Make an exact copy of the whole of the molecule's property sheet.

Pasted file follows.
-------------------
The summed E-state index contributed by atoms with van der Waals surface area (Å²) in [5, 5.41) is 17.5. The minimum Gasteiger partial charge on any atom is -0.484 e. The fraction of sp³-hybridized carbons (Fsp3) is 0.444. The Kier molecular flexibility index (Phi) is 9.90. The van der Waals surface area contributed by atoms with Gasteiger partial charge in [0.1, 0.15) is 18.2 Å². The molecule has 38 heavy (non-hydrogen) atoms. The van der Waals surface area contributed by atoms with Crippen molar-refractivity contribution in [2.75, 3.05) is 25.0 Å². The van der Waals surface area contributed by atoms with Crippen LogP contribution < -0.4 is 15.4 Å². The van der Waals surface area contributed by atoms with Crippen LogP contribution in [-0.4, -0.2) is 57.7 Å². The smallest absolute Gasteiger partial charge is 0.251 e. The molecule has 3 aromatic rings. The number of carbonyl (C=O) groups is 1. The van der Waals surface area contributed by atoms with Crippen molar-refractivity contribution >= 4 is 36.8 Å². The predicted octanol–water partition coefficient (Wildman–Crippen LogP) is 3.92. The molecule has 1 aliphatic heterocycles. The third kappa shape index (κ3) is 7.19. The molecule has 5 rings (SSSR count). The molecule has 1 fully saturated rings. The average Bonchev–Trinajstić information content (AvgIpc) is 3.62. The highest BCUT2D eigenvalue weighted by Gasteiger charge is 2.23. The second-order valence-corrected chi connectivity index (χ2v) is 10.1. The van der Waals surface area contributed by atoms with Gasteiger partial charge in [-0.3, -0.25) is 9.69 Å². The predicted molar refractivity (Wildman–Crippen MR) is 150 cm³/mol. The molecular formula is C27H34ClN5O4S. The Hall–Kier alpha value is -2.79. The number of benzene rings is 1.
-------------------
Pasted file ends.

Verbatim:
The summed E-state index contributed by atoms with van der Waals surface area (Å²) in [5, 5.41) is 17.5. The minimum Gasteiger partial charge on any atom is -0.484 e. The fraction of sp³-hybridized carbons (Fsp3) is 0.444. The Kier molecular flexibility index (Phi) is 9.90. The van der Waals surface area contributed by atoms with Gasteiger partial charge in [0.1, 0.15) is 18.2 Å². The molecule has 38 heavy (non-hydrogen) atoms. The van der Waals surface area contributed by atoms with Crippen molar-refractivity contribution in [2.75, 3.05) is 25.0 Å². The van der Waals surface area contributed by atoms with Crippen LogP contribution < -0.4 is 15.4 Å². The van der Waals surface area contributed by atoms with Crippen LogP contribution in [-0.4, -0.2) is 57.7 Å². The smallest absolute Gasteiger partial charge is 0.251 e. The molecule has 3 aromatic rings. The number of carbonyl (C=O) groups is 1. The van der Waals surface area contributed by atoms with Crippen molar-refractivity contribution >= 4 is 36.8 Å². The predicted octanol–water partition coefficient (Wildman–Crippen LogP) is 3.92. The molecule has 1 aliphatic heterocycles. The third kappa shape index (κ3) is 7.19. The molecule has 5 rings (SSSR count). The molecule has 1 fully saturated rings. The average Bonchev–Trinajstić information content (AvgIpc) is 3.62. The highest BCUT2D eigenvalue weighted by Gasteiger charge is 2.23. The second-order valence-corrected chi connectivity index (χ2v) is 10.1. The van der Waals surface area contributed by atoms with Gasteiger partial charge in [-0.3, -0.25) is 9.69 Å². The predicted molar refractivity (Wildman–Crippen MR) is 150 cm³/mol. The molecular formula is C27H34ClN5O4S. The Hall–Kier alpha value is -2.79. The number of benzene rings is 1.